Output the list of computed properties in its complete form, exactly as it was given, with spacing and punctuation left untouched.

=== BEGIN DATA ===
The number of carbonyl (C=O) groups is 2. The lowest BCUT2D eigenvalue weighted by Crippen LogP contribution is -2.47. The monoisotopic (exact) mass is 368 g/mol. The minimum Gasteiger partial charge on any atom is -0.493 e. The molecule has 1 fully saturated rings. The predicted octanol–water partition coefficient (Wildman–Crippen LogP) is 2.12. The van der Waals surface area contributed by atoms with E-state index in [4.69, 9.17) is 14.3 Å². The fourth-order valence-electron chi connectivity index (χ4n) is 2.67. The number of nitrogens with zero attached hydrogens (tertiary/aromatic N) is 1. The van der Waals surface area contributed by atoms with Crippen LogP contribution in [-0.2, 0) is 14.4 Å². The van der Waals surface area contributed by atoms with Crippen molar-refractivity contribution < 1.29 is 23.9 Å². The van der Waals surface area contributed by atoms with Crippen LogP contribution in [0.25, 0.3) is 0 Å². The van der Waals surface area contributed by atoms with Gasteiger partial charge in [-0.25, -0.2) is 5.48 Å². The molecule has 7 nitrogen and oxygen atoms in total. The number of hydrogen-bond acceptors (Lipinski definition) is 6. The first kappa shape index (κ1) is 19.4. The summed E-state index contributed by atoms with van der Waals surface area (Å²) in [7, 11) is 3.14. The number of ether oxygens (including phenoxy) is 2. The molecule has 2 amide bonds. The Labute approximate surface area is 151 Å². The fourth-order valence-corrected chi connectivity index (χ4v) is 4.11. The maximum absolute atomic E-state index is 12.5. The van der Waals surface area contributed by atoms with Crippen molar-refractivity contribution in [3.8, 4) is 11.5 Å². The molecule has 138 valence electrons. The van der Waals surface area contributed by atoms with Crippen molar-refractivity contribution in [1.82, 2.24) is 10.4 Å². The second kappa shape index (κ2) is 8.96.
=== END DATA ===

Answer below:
The number of carbonyl (C=O) groups is 2. The lowest BCUT2D eigenvalue weighted by Crippen LogP contribution is -2.47. The monoisotopic (exact) mass is 368 g/mol. The minimum Gasteiger partial charge on any atom is -0.493 e. The molecule has 1 fully saturated rings. The predicted octanol–water partition coefficient (Wildman–Crippen LogP) is 2.12. The van der Waals surface area contributed by atoms with E-state index in [4.69, 9.17) is 14.3 Å². The fourth-order valence-electron chi connectivity index (χ4n) is 2.67. The number of nitrogens with zero attached hydrogens (tertiary/aromatic N) is 1. The van der Waals surface area contributed by atoms with Crippen LogP contribution in [-0.2, 0) is 14.4 Å². The van der Waals surface area contributed by atoms with Crippen molar-refractivity contribution < 1.29 is 23.9 Å². The van der Waals surface area contributed by atoms with Crippen LogP contribution in [0.25, 0.3) is 0 Å². The van der Waals surface area contributed by atoms with Gasteiger partial charge in [-0.25, -0.2) is 5.48 Å². The molecule has 7 nitrogen and oxygen atoms in total. The number of hydrogen-bond acceptors (Lipinski definition) is 6. The first kappa shape index (κ1) is 19.4. The summed E-state index contributed by atoms with van der Waals surface area (Å²) in [7, 11) is 3.14. The number of ether oxygens (including phenoxy) is 2. The molecule has 2 amide bonds. The Labute approximate surface area is 151 Å². The fourth-order valence-corrected chi connectivity index (χ4v) is 4.11. The maximum absolute atomic E-state index is 12.5. The van der Waals surface area contributed by atoms with Crippen molar-refractivity contribution in [3.8, 4) is 11.5 Å². The molecule has 138 valence electrons. The van der Waals surface area contributed by atoms with Crippen molar-refractivity contribution in [1.82, 2.24) is 10.4 Å². The second kappa shape index (κ2) is 8.96.